The New Face of Justice: The Who Behind the What & How

By Darrell Stelling


Welcome to The New Face of Justice column. This is the place where we will explore the “who” behind the what and how we design, build and operate detention and corrections facilities across the U.S. Besides the unique needs of 11 million individuals admitted to county and other local jails every year, this column will focus on the following questions over the next several months:

• How are correctional facilities impacting the staff who work there and spend more time “behind bars” than the typical inmate?

• What are the latest methods of improving family dynamics using innovative interface options between inmates and their relatives?

• How are communities and people beyond the correctional walls improving both the incarceration experience and the programs to divert at-risk individuals into early prevention programs, with the goal of reducing recidivism rates and keeping juveniles out of the adult correctional system?

I will also share insights, knowledge and resources of other key experts who understand the human factors of those whose lives intersect the justice system in the United States.

The Swinging Pendulum

Over the past two decades, we have seen a significant shift in cultural attitudes about how and why we incarcerate individuals at an alarming rate far beyond most other first-world countries. In fact, according to the International Centre for Prison Studies (ICPS), we incarcerate almost half of the world’s prison population alone, even though our overall population is only 4 to 5 percent of the world population. But we are beginning to see this cultural attitude shift through legislation that minimizes sentences for non-violent crimes or provides alternatives to incarceration. With time, we can expect to see the rates of incarceration decrease.

Communities are realizing that fear of incarceration or stiff sentencing laws do not necessarily deter people from crime. The old-school attitudes of jails as places to warehouse and punish law-breakers only resulted in overcrowded conditions that created environments devoid of education or hope of returning an inmate to society as a better citizen. Thankfully, the pendulum is swinging away from the jail as a place of custody, control and punishment to a place of custody, care and programs for change. But we still have more work to do.

How do we know the pendulum is swinging to a more humane approach to corrections? We hear it not only in conversations with jail wardens, county commissioners and sheriff’s offices, but we also recognize it through organizational programs such as the National Association of County’s Stepping Up Initiative, started in 2015 to address inmates with mental health issues in a positive way. Nearly 400 counties across the U.S. have now passed resolutions to work to reduce the number of people with mental illnesses in jails. We see the change in the number of agencies looking for new and innovative spaces for their inmates with mental illnesses.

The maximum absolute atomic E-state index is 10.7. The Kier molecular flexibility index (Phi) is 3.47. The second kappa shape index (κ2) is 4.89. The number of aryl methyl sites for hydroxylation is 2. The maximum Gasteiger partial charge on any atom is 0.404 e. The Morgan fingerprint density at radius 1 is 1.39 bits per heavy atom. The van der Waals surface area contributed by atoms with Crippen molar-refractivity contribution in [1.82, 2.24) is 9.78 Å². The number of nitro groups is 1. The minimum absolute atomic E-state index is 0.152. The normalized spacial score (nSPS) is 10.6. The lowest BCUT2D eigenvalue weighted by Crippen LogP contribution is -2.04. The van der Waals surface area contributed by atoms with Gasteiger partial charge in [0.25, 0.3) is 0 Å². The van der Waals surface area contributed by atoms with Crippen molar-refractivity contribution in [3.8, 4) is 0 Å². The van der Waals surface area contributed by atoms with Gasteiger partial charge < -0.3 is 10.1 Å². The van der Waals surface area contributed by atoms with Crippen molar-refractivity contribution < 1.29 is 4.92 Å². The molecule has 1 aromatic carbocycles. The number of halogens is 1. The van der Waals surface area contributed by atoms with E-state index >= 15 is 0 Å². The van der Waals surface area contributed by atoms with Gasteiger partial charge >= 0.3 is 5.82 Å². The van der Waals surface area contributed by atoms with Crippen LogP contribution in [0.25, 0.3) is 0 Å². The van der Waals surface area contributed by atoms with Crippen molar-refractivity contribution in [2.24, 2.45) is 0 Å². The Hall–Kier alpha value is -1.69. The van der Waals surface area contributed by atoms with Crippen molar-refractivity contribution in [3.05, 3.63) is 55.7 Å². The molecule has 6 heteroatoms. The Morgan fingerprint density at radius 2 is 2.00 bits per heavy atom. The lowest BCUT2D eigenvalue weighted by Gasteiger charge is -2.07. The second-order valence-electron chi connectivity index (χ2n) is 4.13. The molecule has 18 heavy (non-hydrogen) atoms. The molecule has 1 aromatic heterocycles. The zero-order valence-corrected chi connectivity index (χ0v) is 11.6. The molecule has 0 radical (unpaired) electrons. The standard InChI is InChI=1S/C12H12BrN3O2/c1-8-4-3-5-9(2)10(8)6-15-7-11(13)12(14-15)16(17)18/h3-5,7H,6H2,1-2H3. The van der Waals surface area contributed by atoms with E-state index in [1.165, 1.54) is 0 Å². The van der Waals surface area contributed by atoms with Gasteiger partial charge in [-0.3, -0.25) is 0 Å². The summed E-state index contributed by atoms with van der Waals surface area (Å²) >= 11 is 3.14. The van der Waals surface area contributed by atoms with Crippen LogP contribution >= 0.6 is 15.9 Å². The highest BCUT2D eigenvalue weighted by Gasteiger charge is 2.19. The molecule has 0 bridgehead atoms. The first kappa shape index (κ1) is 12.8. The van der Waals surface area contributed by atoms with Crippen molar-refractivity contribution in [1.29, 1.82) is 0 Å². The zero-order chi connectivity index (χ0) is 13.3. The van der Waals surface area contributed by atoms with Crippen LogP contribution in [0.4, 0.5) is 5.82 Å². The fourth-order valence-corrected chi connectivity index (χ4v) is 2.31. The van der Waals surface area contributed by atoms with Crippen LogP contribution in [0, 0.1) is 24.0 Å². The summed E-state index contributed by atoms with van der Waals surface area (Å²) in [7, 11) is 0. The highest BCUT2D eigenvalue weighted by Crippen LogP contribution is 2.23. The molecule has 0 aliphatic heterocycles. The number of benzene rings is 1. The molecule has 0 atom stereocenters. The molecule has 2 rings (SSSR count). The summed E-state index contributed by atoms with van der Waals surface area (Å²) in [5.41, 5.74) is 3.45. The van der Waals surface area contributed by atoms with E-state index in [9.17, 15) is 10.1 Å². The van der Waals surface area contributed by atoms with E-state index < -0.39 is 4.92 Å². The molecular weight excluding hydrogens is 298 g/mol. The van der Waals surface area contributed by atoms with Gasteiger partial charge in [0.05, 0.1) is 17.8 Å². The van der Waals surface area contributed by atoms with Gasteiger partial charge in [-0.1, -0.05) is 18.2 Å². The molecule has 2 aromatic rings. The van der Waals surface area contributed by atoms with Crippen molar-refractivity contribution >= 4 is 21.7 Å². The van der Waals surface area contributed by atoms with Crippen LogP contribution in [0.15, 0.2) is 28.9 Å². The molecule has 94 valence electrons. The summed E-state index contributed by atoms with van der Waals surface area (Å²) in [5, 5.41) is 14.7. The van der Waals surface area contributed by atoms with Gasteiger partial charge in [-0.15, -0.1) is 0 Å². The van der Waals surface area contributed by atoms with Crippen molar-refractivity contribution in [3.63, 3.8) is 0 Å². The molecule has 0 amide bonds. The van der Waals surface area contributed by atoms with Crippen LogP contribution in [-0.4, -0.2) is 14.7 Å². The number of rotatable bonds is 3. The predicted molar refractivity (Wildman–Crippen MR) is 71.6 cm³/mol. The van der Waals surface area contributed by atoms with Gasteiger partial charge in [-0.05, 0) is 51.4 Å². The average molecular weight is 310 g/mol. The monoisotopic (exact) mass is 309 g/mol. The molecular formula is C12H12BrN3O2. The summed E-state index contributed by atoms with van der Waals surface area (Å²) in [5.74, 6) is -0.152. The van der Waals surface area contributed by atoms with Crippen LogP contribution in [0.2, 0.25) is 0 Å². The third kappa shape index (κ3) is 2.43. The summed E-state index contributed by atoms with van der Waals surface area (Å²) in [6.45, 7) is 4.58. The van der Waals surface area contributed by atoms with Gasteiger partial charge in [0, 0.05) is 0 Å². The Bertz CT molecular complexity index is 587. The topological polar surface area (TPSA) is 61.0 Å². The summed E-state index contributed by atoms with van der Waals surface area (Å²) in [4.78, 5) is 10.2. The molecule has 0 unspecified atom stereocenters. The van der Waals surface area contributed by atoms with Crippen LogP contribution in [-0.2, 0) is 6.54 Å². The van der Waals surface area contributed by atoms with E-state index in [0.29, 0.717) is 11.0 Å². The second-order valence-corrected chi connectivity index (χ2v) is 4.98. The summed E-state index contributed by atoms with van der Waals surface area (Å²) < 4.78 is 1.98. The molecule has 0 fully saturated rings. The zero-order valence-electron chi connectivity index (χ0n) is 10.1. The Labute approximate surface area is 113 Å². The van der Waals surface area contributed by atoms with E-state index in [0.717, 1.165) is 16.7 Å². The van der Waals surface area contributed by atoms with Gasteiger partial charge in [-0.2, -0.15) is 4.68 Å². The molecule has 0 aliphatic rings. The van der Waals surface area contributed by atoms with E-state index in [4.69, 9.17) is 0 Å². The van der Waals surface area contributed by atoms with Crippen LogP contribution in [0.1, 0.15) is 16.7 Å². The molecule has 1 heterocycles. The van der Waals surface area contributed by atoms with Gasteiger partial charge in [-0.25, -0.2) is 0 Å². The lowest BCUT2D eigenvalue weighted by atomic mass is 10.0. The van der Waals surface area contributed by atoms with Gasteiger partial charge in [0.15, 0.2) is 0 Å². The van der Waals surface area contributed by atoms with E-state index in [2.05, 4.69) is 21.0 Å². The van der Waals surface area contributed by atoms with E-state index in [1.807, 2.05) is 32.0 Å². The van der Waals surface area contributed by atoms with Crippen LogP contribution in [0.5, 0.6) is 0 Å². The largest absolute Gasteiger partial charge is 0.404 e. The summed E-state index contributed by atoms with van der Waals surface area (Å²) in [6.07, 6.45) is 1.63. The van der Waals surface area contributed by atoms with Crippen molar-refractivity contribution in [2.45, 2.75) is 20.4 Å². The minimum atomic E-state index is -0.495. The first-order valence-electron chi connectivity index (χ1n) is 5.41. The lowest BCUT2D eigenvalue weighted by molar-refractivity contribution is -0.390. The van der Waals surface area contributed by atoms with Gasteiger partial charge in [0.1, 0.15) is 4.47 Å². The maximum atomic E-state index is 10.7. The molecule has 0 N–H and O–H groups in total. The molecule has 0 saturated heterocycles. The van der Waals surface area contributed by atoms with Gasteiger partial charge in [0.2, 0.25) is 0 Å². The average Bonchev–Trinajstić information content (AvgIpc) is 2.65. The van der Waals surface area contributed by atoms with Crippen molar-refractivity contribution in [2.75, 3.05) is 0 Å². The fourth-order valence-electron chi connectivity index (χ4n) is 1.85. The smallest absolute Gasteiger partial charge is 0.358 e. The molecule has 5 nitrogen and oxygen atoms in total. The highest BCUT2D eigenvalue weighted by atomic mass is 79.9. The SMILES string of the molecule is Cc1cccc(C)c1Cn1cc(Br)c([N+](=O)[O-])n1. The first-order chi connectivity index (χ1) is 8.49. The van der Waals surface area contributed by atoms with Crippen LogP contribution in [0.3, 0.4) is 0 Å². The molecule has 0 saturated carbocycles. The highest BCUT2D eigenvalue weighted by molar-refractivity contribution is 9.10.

Changing the Conversation

Another sign pointing to this humanitarian shift in how we incarcerate offenders is seen in the types of questions we are asking agencies. In the past, agencies focused on designing jails based on maximizing the number of beds, the security systems and perhaps the method of supervision. These issues surfaced more as a budgetary concern rather than considering the long-term impact on human behavior. Today, we continue to work with clients to right-size a facility, but our conversations go far beyond the question of how many beds can we fit in this space? With a move toward a more rehabilitative justice model, we ask about an agency’s plans, programs and goals to reduce recidivism rates, and then, we consider the best practices in designing around those goals.

Expanded educational spaces on par with any school district or community college make up part of the Oregon Youth Authority in Woodburn, Ore. Photo Credit: Sally Painter

An example of this kind of dialogue is evident in the expanded educational spaces on par with any school district or community college, such as what we see at the MacLaren Campus for the Oregon Youth Authority in Woodburn, Ore., or the Los Angeles County Campus Kilpatrick.

We also see increased requests from counties and states to design specific parts of facilities, or full facilities, dedicated solely to medical and mental health inmates. In the past, we designed jails to incarcerate, and the medical and mental health programs had to fit within this environment. Today, our approach reverses that perspective, as seen at the Sonoma County Behavioral Health Housing Unit in Santa Rosa, Calif. There, the design priority rested on medical and mental health needs, and the incarceration requirement is a specific feature within this new model, not necessarily the primary deliverable.

Best practices and evidence-based design will play a leading role in the design of the future. There is little research on this updated model yet, so the newer designs will play a major role in determining its effectiveness. This new, more holistic approach to wellness incorporates natural light, outdoor views, calming colors and natural finishes, while still maintaining a secure environment. Additionally, newer facilities that focus on mental health include internal courtyards with landscaping and views from sleeping rooms. We are also taking into account the special population types, assuring properly sized units meet the unique needs of individuals housed in these spaces.

To read the entire article, check out the January/February issue of Correctional News.

Darrell Stelling, AIA, is the global sector leader for the Justice+Civic studio at national architecture firm DLR Group.